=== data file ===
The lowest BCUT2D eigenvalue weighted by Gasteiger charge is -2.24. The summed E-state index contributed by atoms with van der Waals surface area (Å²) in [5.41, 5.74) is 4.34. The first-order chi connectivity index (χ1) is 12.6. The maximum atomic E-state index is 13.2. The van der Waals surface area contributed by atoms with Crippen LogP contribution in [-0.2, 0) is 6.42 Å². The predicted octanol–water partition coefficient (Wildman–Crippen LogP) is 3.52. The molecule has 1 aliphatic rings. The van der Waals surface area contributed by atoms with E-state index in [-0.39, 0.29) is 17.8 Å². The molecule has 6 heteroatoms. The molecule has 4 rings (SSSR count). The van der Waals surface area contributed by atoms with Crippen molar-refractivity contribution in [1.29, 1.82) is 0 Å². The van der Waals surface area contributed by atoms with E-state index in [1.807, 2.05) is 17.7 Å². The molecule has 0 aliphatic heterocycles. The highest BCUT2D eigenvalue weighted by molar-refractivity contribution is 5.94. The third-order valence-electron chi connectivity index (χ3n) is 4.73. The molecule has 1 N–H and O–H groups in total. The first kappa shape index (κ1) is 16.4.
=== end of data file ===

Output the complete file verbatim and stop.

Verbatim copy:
The lowest BCUT2D eigenvalue weighted by Gasteiger charge is -2.24. The summed E-state index contributed by atoms with van der Waals surface area (Å²) in [5.41, 5.74) is 4.34. The first-order chi connectivity index (χ1) is 12.6. The maximum atomic E-state index is 13.2. The van der Waals surface area contributed by atoms with Crippen LogP contribution in [-0.2, 0) is 6.42 Å². The predicted octanol–water partition coefficient (Wildman–Crippen LogP) is 3.52. The molecule has 1 aliphatic rings. The van der Waals surface area contributed by atoms with E-state index in [-0.39, 0.29) is 17.8 Å². The molecule has 6 heteroatoms. The molecule has 4 rings (SSSR count). The van der Waals surface area contributed by atoms with Crippen molar-refractivity contribution in [1.29, 1.82) is 0 Å². The van der Waals surface area contributed by atoms with E-state index in [1.807, 2.05) is 17.7 Å². The molecule has 0 aliphatic heterocycles. The highest BCUT2D eigenvalue weighted by molar-refractivity contribution is 5.94. The third-order valence-electron chi connectivity index (χ3n) is 4.73. The molecule has 1 N–H and O–H groups in total. The first kappa shape index (κ1) is 16.4.